Paula Modersohn-Becker: The First Modern Woman Artist 
by Diane Radycki.
Yale, 246 pp., £40, 0 300 18530 8
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The story of Paula Modersohn-Becker is, according to Diane Radycki, ‘the missing piece in the history of 20th-century modernism’. This is a large claim, and the basis for it is Modersohn-Becker’s series of nude self-portraits, the first such works by a woman. Paula Becker grew up in Dresden until she was 12, when her family moved to the smaller, wealthy city of Bremen, where her father worked as a building and works inspector on the newly nationalised railway. Despite her father’s continual criticism of her ambitions (‘I don’t believe you will be a divinely inspired artist of the first rank’), when she was 16, in 1892, she was allowed to go to London, probably to St John’s Wood School of Art, for two months, and then to Berlin for two years, where she studied at the Association of Women Artists, concentrating on figure portraits and the nude. Back in Bremen during the vacations, she began visiting the artists’ colony at Worpswede, where she moved in September 1898 to study with Fritz Mackensen, who had cofounded the colony with Otto Modersohn.

‘Reclining Mother-and-Child Nude II’ (1906).

‘Reclining Mother-and-Child Nude II’ (1906).

Worpswede, 16 miles from Bremen, was a hamlet of thatched cottages surrounded by peat bogs. In 1884, Mimi Stolte, whose family owned a shop in the village, met Mackensen while staying with her aunt in Düsseldorf and invited him to spend the holidays in Worpswede. Mackensen and Modersohn decided to settle there in an attempt to set up a community far removed from the rigid academicism of the art school in Düsseldorf which they had both attended. The Worpswede artists shared a love of outdoor painting and liked making life-size works. They painted peasant dwellings with thatched roofs, and boats with black tarred sails slowly carrying peat down the canals. Becker wrote breathlessly in her journal in the late summer of 1897: ‘Worpswede, Worpswede, you are always in my thoughts! … Birches, birches, pine trees and old willows. Beautiful brown moors – exquisite brown! The canals with their black reflections, black as asphalt. The Hamme, with its dark sails – a wonderland, a land of the gods … The atmosphere pervades me to my smallest fingertip.’ The artists exhibited together, published pamphlets and assembled frequently in the Barkenhoff, the house among the birches belonging to Heinrich Vogeler (another former Düsseldorf student) and his wife and former model, Martha Schröder.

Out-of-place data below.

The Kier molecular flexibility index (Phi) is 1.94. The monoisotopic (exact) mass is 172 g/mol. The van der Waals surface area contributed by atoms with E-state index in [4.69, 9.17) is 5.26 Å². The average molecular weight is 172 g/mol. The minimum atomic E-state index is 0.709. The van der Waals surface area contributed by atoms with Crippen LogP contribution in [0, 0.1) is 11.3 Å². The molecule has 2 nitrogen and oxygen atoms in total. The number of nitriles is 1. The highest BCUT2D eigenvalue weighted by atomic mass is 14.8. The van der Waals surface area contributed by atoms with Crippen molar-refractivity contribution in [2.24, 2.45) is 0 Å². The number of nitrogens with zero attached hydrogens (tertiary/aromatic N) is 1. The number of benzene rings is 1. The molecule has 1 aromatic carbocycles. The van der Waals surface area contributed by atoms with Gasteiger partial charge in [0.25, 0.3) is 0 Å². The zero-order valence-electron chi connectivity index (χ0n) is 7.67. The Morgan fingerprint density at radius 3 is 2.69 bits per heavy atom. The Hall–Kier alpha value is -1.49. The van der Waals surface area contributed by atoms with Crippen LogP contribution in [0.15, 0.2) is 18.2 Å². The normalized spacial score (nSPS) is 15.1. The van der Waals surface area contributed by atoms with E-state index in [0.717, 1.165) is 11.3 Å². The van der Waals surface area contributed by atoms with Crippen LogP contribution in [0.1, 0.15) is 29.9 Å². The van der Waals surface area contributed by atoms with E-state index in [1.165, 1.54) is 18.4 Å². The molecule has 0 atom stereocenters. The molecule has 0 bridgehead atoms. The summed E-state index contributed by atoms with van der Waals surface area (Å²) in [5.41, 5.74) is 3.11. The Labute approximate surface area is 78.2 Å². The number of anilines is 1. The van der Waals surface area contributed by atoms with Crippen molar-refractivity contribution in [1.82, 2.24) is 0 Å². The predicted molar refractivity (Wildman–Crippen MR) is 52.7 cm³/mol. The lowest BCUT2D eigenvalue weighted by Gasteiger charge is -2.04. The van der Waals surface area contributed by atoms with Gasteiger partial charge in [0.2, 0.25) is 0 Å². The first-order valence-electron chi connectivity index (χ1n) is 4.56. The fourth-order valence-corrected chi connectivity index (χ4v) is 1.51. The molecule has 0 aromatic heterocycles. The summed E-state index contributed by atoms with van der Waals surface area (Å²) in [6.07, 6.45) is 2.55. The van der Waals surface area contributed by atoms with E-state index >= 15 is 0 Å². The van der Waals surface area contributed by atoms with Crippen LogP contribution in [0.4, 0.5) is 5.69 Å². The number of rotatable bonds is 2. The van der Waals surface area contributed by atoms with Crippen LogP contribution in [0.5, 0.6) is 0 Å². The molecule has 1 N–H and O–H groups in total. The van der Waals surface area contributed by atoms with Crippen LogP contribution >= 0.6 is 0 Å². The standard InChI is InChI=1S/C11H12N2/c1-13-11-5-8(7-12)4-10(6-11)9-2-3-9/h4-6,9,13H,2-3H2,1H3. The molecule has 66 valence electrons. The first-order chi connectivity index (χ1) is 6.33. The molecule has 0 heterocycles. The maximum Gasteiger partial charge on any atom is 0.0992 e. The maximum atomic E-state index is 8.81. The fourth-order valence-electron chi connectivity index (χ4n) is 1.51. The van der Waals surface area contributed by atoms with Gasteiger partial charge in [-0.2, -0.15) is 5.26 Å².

Another young female artist who visited the village was my grandmother Margaret Walthour Lippitt. She had attended the Académie Julian in Paris in 1898, a few years before Becker went there. (One day, Sargent came up behind her when she was sketching in the Louvre and remarked on her auburn hair: ‘So like a Titian.’ She was not displeased.) In 1904, she went with her husband to live in Bremen (he was in charge of the cotton exchange there) and over the next ten years made frequent trips to Worpswede. She was especially close to Modersohn and to Rilke, neither of whose names made much impression on me as a child. We had a copy of Modersohn-Becker’s Goose Girl on the stairs, and the deep greens and browns of the northern moors perfectly matched the depressing folk tales my mother had been told when she was growing up in Bremen, and passed on to her own children.

Rilke had been invited to Worpswede in 1898 by Vogeler; he returned often and in 1903 wrote a book about the artists and their use of the local landscape. Modersohn felt belittled by Rilke’s description of him as an illustrator of fairy tales. His landscapes capture perfectly the strange silence of the grasses and trees and pools, and Becker admired them for their rendering of ‘the hot, brooding autumn sun, or the mysterious, sweet evening’. Rilke didn’t mention Becker’s paintings – she hadn’t done her most important work at the time he was writing, and after her death he said she had never shown him her pictures. His judgment of the artists was not generous: he saw them as thrusting the peasants of the village, ‘who are not of their kind, into the landscape’.

There seems to have been a certain amount of posturing, as Modersohn called it, in the artistic community. My grandmother told me that on Sundays at Vogeler’s house all the women would put on their best white dresses, and Vogeler himself – always a dandy – would dress up in a frockcoat and beret. (Vogeler joined the Communist Party after the First World War, emigrated to the Soviet Union and was deported to Kazakhstan, where he died in 1942.)